May 10th though the 16th is National Hospital Week, and with the current healthcare crisis in mind, 2020 in particular is a year that we should take the time to recognize and thank all of the staff at Door County Medical Center for everything that they do to keep us healthy and active.
A Healing Ministry
As a Catholic hospital, President and CEO Brian Stephens points out that Door County Medical Center’s primary mission has always been to follow in the footsteps of Jesus Christ, “to further [his] healing ministry in the communities we serve.” He adds, “we’re going to come in everyday and continue something that he started 2,000 years ago. I think most people who have spent any amount of time in our facility can tell a difference because of that mission, and certainly our employees do a wonderful job of carrying out that mission everyday—making sure our patients know how much we care about them, and how much we care about our community.”
A shift to preparedness
Recently the hospital’s focus has shifted to preparing for the coronavirus pandemic. “I’m really proud of the entire DCMC team’s response to the pandemic,” Brian remarks. “Initially, about a month ago,” he adds, “we started canceling elective surgeries, and really scaling back the number of face-to-face visits at our clinic. We redeployed a lot of staff from those areas, and cross-trained people from the clinic and from surgery into other areas where they would be needed if we were to see a surge, effectively doubling our capacity. How our team has responded, how quickly they’ve adjusted to so many changes, it’s been inspiring to watch how everyone has come together”
A holistic approach to healthcare in the community
Healthcare goes beyond the physical health of individual patients, however, and at DCMC a holistic approach to community wellness has always been a priority. Brian notes that along with preparing for the coronavirus and providing direct healthcare to its patients, DCMC has also “done a pretty good job of widely spreading out our community partnerships—we really try to promote the broader sense of health within the community.” With this goal in mind, DCMC supports and works with more than fifty Door and Kewaunee community organizations across all walks of life. These include youth mentoring and support organizations like The Door County YMCA and the Boys and Girls Club of Door County; arts organizations like Third Avenue Playhouse and Northern Sky Theater; educational organizations like the Door County Public Schools, St. John Bosco Catholic School, and the Algoma Public Library; as well as sports organizations like Special Olympics and Run the Door.
Additionally, in these unprecedented times, DCMC is not only focused on the physical health and well-being of the people of Door and Kewaunee counties, but also long-term economic health of those communities. “Because of the coronavirus pandemic,” Brian points out, “we don’t really know what the next few months are going to look like—for instance, if the tourist season will look the same as it always does." In order to provide local businesses with the education and guidance that they need to reopen, DCMC is partnering with the Door County business community—with groups like Door County Economic Development Corporation and Destination Door County—to provide education on infection prevention within the business setting. Brian adds, “whether it’s manufacturing, retail or tourism, we’re putting together recommendations for the different sectors of the economy. Within the next couple of weeks, we’ll be there as a resource so businesses feel like they can open safely and serve customers in this new environment.”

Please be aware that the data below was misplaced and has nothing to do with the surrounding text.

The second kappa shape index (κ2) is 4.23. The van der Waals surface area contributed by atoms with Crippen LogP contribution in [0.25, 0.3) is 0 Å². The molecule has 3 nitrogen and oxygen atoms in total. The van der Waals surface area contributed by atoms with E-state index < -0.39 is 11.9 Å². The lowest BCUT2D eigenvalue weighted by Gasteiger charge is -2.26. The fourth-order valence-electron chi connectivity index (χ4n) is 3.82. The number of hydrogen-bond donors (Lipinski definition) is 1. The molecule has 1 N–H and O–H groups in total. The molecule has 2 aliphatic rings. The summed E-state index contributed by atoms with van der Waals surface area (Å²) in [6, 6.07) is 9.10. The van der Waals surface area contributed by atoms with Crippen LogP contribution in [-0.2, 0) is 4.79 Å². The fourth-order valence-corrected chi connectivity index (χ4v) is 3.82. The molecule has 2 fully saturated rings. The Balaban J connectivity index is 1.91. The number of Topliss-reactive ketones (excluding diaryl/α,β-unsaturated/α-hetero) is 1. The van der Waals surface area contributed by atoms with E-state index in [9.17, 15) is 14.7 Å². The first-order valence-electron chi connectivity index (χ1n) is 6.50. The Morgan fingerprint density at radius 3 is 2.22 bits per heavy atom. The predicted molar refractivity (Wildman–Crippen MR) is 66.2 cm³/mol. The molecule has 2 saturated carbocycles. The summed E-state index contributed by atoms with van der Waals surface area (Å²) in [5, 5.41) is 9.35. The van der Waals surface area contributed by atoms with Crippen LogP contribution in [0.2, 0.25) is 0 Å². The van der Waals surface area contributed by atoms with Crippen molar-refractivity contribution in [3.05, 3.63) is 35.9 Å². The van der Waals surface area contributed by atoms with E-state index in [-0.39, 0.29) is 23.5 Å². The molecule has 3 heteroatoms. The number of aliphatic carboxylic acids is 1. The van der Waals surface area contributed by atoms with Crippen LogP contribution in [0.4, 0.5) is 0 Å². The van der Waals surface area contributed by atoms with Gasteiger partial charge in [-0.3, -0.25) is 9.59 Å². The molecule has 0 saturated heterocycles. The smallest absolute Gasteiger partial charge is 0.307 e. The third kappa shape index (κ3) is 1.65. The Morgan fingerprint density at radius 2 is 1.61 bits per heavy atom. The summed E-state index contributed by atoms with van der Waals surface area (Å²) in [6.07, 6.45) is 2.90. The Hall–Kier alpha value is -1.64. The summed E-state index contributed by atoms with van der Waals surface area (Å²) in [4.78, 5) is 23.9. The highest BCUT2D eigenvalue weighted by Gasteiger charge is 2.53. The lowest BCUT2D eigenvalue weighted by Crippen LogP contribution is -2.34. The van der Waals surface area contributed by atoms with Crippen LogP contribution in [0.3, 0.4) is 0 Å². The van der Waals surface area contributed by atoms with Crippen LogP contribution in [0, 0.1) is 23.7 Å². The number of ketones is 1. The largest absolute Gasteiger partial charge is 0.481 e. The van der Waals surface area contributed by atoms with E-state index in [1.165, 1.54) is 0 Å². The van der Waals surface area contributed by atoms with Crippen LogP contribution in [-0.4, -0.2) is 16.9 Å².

Support from the community
Brian adds that, as with any healthy relationship, the support goes both ways: “While I feel that we are essential to the community—that a lot of people would not live in Door County were it not for the great medical facilities, professionals and care that we’re able to provide—we also wouldn’t be what we are without the generous support of the Door and Kewaunee County communities. And, I mean that in a couple of ways. Over the years, community members have not only been very generous in terms of donations, but have also helped us provide new services through community fundraising campaigns. Recently,” Brian continues, “a lot of people have also put up blue ribbons or signs in their yard, and I can tell you first hand, all those things mean a lot. We’re here to serve, but we sure do feel the support and the love from the community and appreciate that. But, perhaps more than that, the Door County community trusts us with their care—there’s no way that we would be able to provide the services that we do without that trust.”
DCMC is an award-winning critical access hospital that currently serves all of Door and Kewaunee counties. DCMC has over 175 physicians on its staff, covering a wide variety of specialties from Memory Care to Orthopedics, and provides access to twenty-eight departments, including Pediatrics, Women’s Care, Behavioral Health and Psychotherapy, and the Door County Cancer Center. If you are interested in supporting Door County Medical Center please visit our foundation website at https://www.dcmedical.org/foundation. If you would like to support to Our Fight Against COVID-19, please visit https://www.dcmedical.org/coronavirus/donate.